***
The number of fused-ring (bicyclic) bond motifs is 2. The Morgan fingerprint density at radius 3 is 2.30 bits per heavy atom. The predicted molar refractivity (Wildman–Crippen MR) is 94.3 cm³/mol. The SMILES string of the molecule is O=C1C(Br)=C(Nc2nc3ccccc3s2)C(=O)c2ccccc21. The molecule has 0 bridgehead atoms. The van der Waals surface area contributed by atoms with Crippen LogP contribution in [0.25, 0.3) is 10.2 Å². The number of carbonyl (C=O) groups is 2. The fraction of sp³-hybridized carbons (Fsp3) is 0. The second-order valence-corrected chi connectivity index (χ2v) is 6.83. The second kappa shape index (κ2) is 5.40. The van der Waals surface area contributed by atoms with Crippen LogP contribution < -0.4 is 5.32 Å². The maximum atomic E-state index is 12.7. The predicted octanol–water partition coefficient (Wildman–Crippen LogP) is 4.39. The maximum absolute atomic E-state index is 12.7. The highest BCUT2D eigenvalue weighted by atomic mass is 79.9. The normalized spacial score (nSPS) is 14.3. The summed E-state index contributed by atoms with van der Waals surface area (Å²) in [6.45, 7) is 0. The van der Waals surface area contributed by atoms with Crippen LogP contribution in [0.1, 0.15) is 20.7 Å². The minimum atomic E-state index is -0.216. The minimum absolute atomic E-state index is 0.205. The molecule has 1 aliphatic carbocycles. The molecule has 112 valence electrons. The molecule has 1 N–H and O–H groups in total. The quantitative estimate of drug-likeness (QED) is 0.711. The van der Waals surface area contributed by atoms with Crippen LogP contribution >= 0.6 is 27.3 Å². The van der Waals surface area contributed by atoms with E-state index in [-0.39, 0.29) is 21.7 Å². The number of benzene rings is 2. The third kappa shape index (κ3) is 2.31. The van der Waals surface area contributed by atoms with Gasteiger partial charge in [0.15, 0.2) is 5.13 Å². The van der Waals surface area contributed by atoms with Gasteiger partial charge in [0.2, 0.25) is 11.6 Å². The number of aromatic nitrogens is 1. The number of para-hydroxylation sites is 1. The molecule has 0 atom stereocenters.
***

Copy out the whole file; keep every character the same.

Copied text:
The number of fused-ring (bicyclic) bond motifs is 2. The Morgan fingerprint density at radius 3 is 2.30 bits per heavy atom. The predicted molar refractivity (Wildman–Crippen MR) is 94.3 cm³/mol. The SMILES string of the molecule is O=C1C(Br)=C(Nc2nc3ccccc3s2)C(=O)c2ccccc21. The molecule has 0 bridgehead atoms. The van der Waals surface area contributed by atoms with Crippen LogP contribution in [0.25, 0.3) is 10.2 Å². The number of carbonyl (C=O) groups is 2. The fraction of sp³-hybridized carbons (Fsp3) is 0. The second-order valence-corrected chi connectivity index (χ2v) is 6.83. The second kappa shape index (κ2) is 5.40. The van der Waals surface area contributed by atoms with Crippen LogP contribution < -0.4 is 5.32 Å². The maximum atomic E-state index is 12.7. The predicted octanol–water partition coefficient (Wildman–Crippen LogP) is 4.39. The maximum absolute atomic E-state index is 12.7. The highest BCUT2D eigenvalue weighted by atomic mass is 79.9. The normalized spacial score (nSPS) is 14.3. The summed E-state index contributed by atoms with van der Waals surface area (Å²) in [6.45, 7) is 0. The van der Waals surface area contributed by atoms with Crippen LogP contribution in [0.1, 0.15) is 20.7 Å². The minimum atomic E-state index is -0.216. The minimum absolute atomic E-state index is 0.205. The molecule has 1 aliphatic carbocycles. The molecule has 112 valence electrons. The molecule has 1 N–H and O–H groups in total. The quantitative estimate of drug-likeness (QED) is 0.711. The van der Waals surface area contributed by atoms with Crippen LogP contribution >= 0.6 is 27.3 Å². The van der Waals surface area contributed by atoms with E-state index in [-0.39, 0.29) is 21.7 Å². The number of benzene rings is 2. The third kappa shape index (κ3) is 2.31. The van der Waals surface area contributed by atoms with Gasteiger partial charge in [0.15, 0.2) is 5.13 Å². The van der Waals surface area contributed by atoms with Gasteiger partial charge in [0.2, 0.25) is 11.6 Å². The number of aromatic nitrogens is 1. The number of para-hydroxylation sites is 1. The molecule has 0 atom stereocenters.